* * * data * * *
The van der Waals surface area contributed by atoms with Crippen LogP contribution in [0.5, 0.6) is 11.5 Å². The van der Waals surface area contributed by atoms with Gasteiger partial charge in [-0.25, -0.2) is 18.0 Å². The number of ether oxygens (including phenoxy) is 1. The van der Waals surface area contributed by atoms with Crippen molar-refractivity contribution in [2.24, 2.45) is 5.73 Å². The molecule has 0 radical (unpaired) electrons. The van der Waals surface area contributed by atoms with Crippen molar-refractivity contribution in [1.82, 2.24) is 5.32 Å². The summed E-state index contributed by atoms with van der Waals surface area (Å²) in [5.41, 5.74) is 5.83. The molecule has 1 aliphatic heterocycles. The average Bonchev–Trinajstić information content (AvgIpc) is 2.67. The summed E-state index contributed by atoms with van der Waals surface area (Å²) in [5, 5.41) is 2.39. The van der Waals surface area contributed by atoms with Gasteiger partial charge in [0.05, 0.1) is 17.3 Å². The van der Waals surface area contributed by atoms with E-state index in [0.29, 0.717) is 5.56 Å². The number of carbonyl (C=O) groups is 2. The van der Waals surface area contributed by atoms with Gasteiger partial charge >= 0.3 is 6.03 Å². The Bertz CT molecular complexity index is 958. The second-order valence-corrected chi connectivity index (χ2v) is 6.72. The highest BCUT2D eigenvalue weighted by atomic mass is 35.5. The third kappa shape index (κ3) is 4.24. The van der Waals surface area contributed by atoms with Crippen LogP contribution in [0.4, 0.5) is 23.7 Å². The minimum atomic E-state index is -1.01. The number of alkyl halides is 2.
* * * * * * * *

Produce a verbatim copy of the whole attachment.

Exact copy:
The van der Waals surface area contributed by atoms with Crippen LogP contribution in [0.5, 0.6) is 11.5 Å². The van der Waals surface area contributed by atoms with Gasteiger partial charge in [-0.25, -0.2) is 18.0 Å². The number of ether oxygens (including phenoxy) is 1. The van der Waals surface area contributed by atoms with Crippen molar-refractivity contribution in [2.24, 2.45) is 5.73 Å². The molecule has 0 radical (unpaired) electrons. The van der Waals surface area contributed by atoms with Crippen molar-refractivity contribution in [1.82, 2.24) is 5.32 Å². The summed E-state index contributed by atoms with van der Waals surface area (Å²) in [5.41, 5.74) is 5.83. The molecule has 1 aliphatic heterocycles. The average Bonchev–Trinajstić information content (AvgIpc) is 2.67. The summed E-state index contributed by atoms with van der Waals surface area (Å²) in [5, 5.41) is 2.39. The van der Waals surface area contributed by atoms with Gasteiger partial charge in [0.05, 0.1) is 17.3 Å². The van der Waals surface area contributed by atoms with E-state index in [0.29, 0.717) is 5.56 Å². The number of carbonyl (C=O) groups is 2. The van der Waals surface area contributed by atoms with Gasteiger partial charge >= 0.3 is 6.03 Å². The Bertz CT molecular complexity index is 958. The second-order valence-corrected chi connectivity index (χ2v) is 6.72. The highest BCUT2D eigenvalue weighted by atomic mass is 35.5. The third kappa shape index (κ3) is 4.24. The van der Waals surface area contributed by atoms with Crippen LogP contribution in [0.4, 0.5) is 23.7 Å². The minimum atomic E-state index is -1.01. The number of alkyl halides is 2.